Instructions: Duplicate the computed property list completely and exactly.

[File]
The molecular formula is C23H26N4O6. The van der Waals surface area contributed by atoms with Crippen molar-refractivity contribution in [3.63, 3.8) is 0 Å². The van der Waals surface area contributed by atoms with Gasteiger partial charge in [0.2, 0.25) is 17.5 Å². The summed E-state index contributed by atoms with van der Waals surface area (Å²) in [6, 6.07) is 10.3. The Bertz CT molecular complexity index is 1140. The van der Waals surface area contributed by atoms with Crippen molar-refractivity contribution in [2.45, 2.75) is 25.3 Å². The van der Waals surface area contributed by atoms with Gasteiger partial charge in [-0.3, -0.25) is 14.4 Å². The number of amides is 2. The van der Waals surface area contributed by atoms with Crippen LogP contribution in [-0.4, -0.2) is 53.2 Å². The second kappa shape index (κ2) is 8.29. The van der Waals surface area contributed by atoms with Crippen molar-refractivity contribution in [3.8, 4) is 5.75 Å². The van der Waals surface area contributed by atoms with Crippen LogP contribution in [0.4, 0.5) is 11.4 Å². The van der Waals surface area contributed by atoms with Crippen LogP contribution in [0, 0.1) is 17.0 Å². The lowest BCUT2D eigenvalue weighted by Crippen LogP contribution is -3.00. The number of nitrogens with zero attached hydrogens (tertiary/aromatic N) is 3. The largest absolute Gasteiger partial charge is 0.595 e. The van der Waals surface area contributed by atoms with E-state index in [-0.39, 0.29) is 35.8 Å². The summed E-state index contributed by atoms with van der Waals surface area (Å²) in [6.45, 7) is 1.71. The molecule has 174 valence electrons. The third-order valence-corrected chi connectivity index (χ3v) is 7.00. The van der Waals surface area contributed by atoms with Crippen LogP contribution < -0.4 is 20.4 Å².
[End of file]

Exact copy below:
The molecular formula is C23H26N4O6. The van der Waals surface area contributed by atoms with Crippen molar-refractivity contribution in [3.63, 3.8) is 0 Å². The van der Waals surface area contributed by atoms with Gasteiger partial charge in [0.2, 0.25) is 17.5 Å². The summed E-state index contributed by atoms with van der Waals surface area (Å²) in [6, 6.07) is 10.3. The Bertz CT molecular complexity index is 1140. The van der Waals surface area contributed by atoms with Crippen molar-refractivity contribution in [2.45, 2.75) is 25.3 Å². The van der Waals surface area contributed by atoms with Gasteiger partial charge in [-0.3, -0.25) is 14.4 Å². The number of amides is 2. The van der Waals surface area contributed by atoms with Crippen LogP contribution in [-0.4, -0.2) is 53.2 Å². The second kappa shape index (κ2) is 8.29. The van der Waals surface area contributed by atoms with Crippen molar-refractivity contribution in [3.8, 4) is 5.75 Å². The van der Waals surface area contributed by atoms with Crippen LogP contribution in [0.4, 0.5) is 11.4 Å². The van der Waals surface area contributed by atoms with Crippen LogP contribution in [0, 0.1) is 17.0 Å². The lowest BCUT2D eigenvalue weighted by Crippen LogP contribution is -3.00. The number of nitrogens with zero attached hydrogens (tertiary/aromatic N) is 3. The largest absolute Gasteiger partial charge is 0.595 e. The van der Waals surface area contributed by atoms with E-state index in [-0.39, 0.29) is 35.8 Å². The summed E-state index contributed by atoms with van der Waals surface area (Å²) in [6.45, 7) is 1.71. The molecule has 174 valence electrons. The third-order valence-corrected chi connectivity index (χ3v) is 7.00. The van der Waals surface area contributed by atoms with Crippen LogP contribution < -0.4 is 20.4 Å².